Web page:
Wherever she went, Kate Rice always had a particular item with her. It wasn’t a locket, it wasn’t a wallet, nor medication. The item was something every prospector girl needed when working by herself in the wilderness. It was a rifle.

Kathleen (Kate) Creighton Starr Rice, born Dec. 22, 1882, thrived in the outdoors. Her love began with canoeing, camping and hunting trips with her father, Henry Lincoln Rice. While her mother read bedtime fairy tales to her young daughter, Kate’s father ignited the child’s imagination with tales of adventure and nature.

Fine-featured, pretty and nearly six feet tall, Kate Rice was regarded by friends and family as eccentric and independent, with a stern “don’t mess with me” personality. The family living in St. Mary’s in southwestern Ontario was upper middle class. Henry Rice operated St. Mary’s Milling Company, the firm inherited by his wife, Charlotte Carter. Continue Reading →

ROB MAGAZINE: How Lundin CEO Marie Inkster plans to change mining’s bad reputation – by Trevor Cole (Globe and Mail – April 23, 2019)

https://www.theglobeandmail.com/

Inkster opens up about her reluctance to take the top job and how she hopes to change the industry’s reputation

Based on the career of Marie Inkster, someone looking for adventure in business might want to consider accounting. Once a CA with Deloitte Canada, Inkster went to work for Geac Computer Corp. in the late 1990s.

When her boss left for Nortel, Inkster smartly decided not to join her. Instead, in 2002, she found herself in the three-person office of LionOre, being lured into a life in mining. Soon she was travelling the world. By 2009 she was CFO at Lundin Mining, a rising mid-tier miner run by the audacious Lukas Lundin, and walking through the Congolese jungle.

She orchestrated Lundin’s 2014 acquisition of the Candelaria Copper Mining Complex in Chile, raising $2.2 billion and nearly doubling the size of the company. In October of last year, Inkster replaced Paul Conibear as CEO. Continue Reading →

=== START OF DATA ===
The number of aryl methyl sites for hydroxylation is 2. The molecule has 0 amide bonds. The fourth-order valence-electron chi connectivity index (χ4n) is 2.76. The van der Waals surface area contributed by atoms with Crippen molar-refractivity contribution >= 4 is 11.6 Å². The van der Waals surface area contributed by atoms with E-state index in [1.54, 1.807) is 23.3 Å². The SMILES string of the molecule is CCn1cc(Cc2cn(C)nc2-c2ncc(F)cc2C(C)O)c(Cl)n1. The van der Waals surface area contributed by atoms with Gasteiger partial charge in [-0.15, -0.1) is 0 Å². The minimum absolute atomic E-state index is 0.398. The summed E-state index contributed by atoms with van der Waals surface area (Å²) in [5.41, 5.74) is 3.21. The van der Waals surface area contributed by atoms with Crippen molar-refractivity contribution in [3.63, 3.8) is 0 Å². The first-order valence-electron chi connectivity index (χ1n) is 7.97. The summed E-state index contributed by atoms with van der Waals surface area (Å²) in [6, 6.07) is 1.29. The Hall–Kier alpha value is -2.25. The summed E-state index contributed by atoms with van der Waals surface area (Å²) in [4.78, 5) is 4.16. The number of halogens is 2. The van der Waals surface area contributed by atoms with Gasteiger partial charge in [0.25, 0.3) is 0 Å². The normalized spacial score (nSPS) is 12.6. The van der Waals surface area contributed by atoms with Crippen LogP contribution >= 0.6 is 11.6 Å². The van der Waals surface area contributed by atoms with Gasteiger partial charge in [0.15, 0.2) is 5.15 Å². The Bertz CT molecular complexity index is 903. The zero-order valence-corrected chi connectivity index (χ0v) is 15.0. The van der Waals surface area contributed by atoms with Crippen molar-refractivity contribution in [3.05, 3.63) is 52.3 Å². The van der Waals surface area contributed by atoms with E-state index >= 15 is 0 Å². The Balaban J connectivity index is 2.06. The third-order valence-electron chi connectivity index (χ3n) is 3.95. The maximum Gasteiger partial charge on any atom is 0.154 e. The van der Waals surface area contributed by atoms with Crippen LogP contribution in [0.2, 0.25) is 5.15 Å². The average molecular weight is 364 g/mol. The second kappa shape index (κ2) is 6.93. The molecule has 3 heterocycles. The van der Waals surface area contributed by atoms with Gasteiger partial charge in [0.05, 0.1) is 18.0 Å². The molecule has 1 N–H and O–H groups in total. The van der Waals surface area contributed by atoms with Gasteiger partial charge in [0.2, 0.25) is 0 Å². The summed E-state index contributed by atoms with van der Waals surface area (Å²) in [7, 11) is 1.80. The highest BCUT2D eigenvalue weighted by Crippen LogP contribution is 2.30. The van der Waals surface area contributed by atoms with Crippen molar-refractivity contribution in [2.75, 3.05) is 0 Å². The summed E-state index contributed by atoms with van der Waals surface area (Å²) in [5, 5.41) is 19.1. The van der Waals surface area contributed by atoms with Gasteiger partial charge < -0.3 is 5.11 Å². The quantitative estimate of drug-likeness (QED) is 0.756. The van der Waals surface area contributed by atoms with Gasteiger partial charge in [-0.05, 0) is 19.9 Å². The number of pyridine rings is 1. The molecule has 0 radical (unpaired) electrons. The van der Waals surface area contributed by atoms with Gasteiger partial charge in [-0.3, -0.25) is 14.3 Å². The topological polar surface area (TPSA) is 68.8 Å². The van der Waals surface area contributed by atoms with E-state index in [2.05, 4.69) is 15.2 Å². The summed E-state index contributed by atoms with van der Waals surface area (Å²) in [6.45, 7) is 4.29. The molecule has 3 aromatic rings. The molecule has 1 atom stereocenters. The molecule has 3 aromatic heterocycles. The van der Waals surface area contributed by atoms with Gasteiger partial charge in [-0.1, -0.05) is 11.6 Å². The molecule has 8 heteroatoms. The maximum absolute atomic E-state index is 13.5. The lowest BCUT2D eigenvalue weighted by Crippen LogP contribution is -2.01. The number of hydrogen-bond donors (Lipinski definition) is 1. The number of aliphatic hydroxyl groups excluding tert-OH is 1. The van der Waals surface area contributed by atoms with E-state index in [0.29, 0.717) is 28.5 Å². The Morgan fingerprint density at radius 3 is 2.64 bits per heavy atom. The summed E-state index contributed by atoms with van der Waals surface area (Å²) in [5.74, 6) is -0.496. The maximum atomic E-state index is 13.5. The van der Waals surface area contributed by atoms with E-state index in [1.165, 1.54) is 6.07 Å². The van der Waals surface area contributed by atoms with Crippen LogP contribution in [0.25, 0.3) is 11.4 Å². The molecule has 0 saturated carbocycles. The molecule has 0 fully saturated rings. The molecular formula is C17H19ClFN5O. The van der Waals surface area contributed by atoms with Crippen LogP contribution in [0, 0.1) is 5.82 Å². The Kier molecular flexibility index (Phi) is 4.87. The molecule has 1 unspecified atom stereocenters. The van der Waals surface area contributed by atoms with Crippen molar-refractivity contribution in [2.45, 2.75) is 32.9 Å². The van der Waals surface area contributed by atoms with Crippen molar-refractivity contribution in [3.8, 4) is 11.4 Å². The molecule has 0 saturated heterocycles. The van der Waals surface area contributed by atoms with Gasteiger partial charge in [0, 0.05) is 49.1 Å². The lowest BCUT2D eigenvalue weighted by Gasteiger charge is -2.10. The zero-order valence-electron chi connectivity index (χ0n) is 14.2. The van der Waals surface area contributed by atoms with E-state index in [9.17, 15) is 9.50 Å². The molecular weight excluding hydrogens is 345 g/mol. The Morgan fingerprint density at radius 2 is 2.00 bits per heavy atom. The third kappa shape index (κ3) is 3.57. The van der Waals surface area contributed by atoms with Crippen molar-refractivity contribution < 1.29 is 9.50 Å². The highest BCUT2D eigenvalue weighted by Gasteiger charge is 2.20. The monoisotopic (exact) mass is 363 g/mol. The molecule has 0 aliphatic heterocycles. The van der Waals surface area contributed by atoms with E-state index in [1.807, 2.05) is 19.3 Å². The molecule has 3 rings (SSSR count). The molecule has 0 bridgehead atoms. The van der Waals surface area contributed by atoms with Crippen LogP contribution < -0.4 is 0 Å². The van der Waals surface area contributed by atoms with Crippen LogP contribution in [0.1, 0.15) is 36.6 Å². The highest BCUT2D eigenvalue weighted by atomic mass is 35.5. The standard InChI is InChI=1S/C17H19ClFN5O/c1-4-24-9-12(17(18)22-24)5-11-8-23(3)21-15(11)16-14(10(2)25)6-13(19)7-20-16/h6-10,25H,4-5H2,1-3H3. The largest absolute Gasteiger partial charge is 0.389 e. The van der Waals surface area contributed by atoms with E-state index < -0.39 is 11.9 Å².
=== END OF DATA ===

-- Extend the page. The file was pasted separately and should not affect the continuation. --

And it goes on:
The Women Emerald Miners of Colombia – by Laura Millan (Bloomberg News – April 13, 2019)

https://www.bloomberg.com/

Dubai-based Fura Gems is hiring dozens of women to help bring De Beers-like discipline to a once violent and wild industry.

Nubia Galeano slips the short-handled pick into her left rubber boot and turns on her headlamp as she enters a steaming, cramped tunnel, one of thousands that crisscross the vast Coscuez emerald mine. The corridor narrows, and Galeano, already dripping in sweat, is soon crawling on all fours.

When she reaches a space so tight her small body barely fits, she pulls out her pick and starts digging. The 45-year-old, single mother of two fills her sack with up to 40 pounds at once and crawls backward until she can stand back up and retrace her steps to the surface.

Outside, she washes the load in a small stream, indifferent to the swarming bugs and the buzz of dozens of other miners around her. Adept at spotting the tiniest speck of green, Galeano quickly realizes she’s come up empty-handed. Continue Reading →

Diamonds in the Rough: Meet Canada’s all-female mine rescue team – by Len Gillis (Sudbury Northern Life – April 12, 2019)

https://www.sudbury.com/

It was what happened in Sudbury three years ago that inspired a group of women to do something that had made them the darlings of the mine rescue world. Mine rescuer Kari Lentowicz of Saskatchewan was in Sudbury this week and remembered it well.

“Back in 2016 we were here in Sudbury at the International Mines Rescue Competition,” said Lentowicz on Wednesday when she spoke at the Workplace Safety North Mining Health and Safety conference.

“In that competition there were 189 competitors. Five were women. That was it.” That’s what prompted her to sit down with a group of friends and other mine rescue women to talk about creating their own all-female team of certified mine rescuers, something Lentowicz had been thinking about for several years. Continue Reading →